President Donald Trump said a 5% tariff on all imported goods from Mexico would take effect June 10 if a deal on the flow of migrants into the U.S. is not reached.
Source: The Associated Press
As the U.S. inches closer to imposing a 5% tariff on all imports from Mexico, a top medical technology trade association is urging the Trump administration to continue negotiations to avoid straining the countries' heavily integrated medical device supply chain.
President Donald Trump said in a May 30 tweet that a 5% tariff would be imposed June 10 if the two countries did not agree on a plan to stop the flow of migrants coming from Central America and entering the U.S. via Mexico. The tariffs are scheduled to increase by 5% each month if an agreement is not reached, eventually capping at 25% on Oct. 1.
Scott Whitaker, CEO and president of the Advanced Medical Technology Association, or AdvaMed, said in a June 7 letter to U.S. Trade Representative Robert Lighthizer that the organization is in "fervent opposition" to the proposed tariffs, stressing that the U.S. should not rush ahead with its decision.
Whitaker touted the trade relationship between the U.S. and Mexico, noting that direct imports of medical technology from Mexico into the U.S. totaled over $12.6 billion in 2018.
"Our industry has developed a vibrant two-way trade relationship, with components and products crossing the border multiple times, and the final high-value manufacturing often performed in the U.S. — providing American workers with good-paying jobs," Whitaker said.
If the tariffs are imposed, medical products that "save and extend lives" should be exempt, according to Whitaker.
The tariffs have been met with opposition by high-ranking Republican officials in Congress, including Senate Majority Leader Mitch McConnell, R-Ky. Trump nevertheless reaffirmed his position to reporters June 6 after the U.S and Mexico failed to reach a deal. Trump, however, seemed optimistic in a tweet issued late on June 7 that the two countries would agree on a plan.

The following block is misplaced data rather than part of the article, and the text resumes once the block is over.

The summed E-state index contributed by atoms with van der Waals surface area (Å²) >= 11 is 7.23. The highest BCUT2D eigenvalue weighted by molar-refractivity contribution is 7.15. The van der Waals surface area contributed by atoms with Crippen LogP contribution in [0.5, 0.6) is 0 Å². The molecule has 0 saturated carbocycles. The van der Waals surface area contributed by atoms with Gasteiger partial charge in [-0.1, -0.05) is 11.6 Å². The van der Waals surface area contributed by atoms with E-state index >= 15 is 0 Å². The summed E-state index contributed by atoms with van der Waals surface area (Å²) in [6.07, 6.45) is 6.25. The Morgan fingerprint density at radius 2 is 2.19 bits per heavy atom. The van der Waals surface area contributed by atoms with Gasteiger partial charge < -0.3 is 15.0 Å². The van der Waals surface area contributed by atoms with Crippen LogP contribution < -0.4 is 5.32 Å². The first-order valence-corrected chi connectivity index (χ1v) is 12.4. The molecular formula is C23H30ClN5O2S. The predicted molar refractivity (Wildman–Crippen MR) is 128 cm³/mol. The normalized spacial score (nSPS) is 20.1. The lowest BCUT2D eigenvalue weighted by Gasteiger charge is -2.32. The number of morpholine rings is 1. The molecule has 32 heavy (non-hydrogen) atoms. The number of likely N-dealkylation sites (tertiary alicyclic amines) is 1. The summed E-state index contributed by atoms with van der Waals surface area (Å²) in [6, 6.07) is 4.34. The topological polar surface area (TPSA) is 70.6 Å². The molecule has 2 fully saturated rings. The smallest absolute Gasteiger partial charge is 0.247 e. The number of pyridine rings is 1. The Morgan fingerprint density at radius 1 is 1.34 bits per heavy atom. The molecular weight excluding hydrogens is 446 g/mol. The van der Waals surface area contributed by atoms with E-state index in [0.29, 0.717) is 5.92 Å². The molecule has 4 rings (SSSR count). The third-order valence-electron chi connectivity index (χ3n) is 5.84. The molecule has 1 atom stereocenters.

'Manageable' risk for medical device industry
Fitch Solutions Macro Research, a unit of the Fitch Group, said in a June 3 note that the tariffs pose "manageable risks" to medical device imports. The note added that the imposition of tariffs is "uncertain ... although we are treating this as a serious threat."
Mexico is the leading provider of medical devices for the U.S., with about $8.6 billion of total imports in 2018, according to Fitch. The U.S. is also an important partner for Mexico, taking in over 90% of the country's medical device exports. Fitch said the trade relationship between the U.S. and Mexico has allowed the country to grow its position in the medical device industry.
"Since the [North American Free Trade Agreement] was signed, U.S. investment in Mexico has increased considerably, resulting in a heavily integrated medical device supply chain between the two countries," Fitch said. "Mexico is now the eighth leading medical device exporter in the world, and the leading medical device importer and exporter in Latin America."
Imported products include orthopedics and prosthetics, syringes, and needles and catheters, according to the note.
"Moving medical device manufacturing back to the U.S. is complicated due to extensive regulatory requirements, and expensive as the U.S. relies on low cost manufacturing infrastructure in Mexico," Fitch said.
Cowen analysts Joshua Jennings and Harris Iqbal said in a May 31 note that Baxter International Inc. manufactures in Mexico and "based on current import levels, the proposed 5% tariff would result in an impact of less than $10(Million)." Stryker Corp. manufactures products in Mexico, but the company's exposure is minimal, according to Cowen.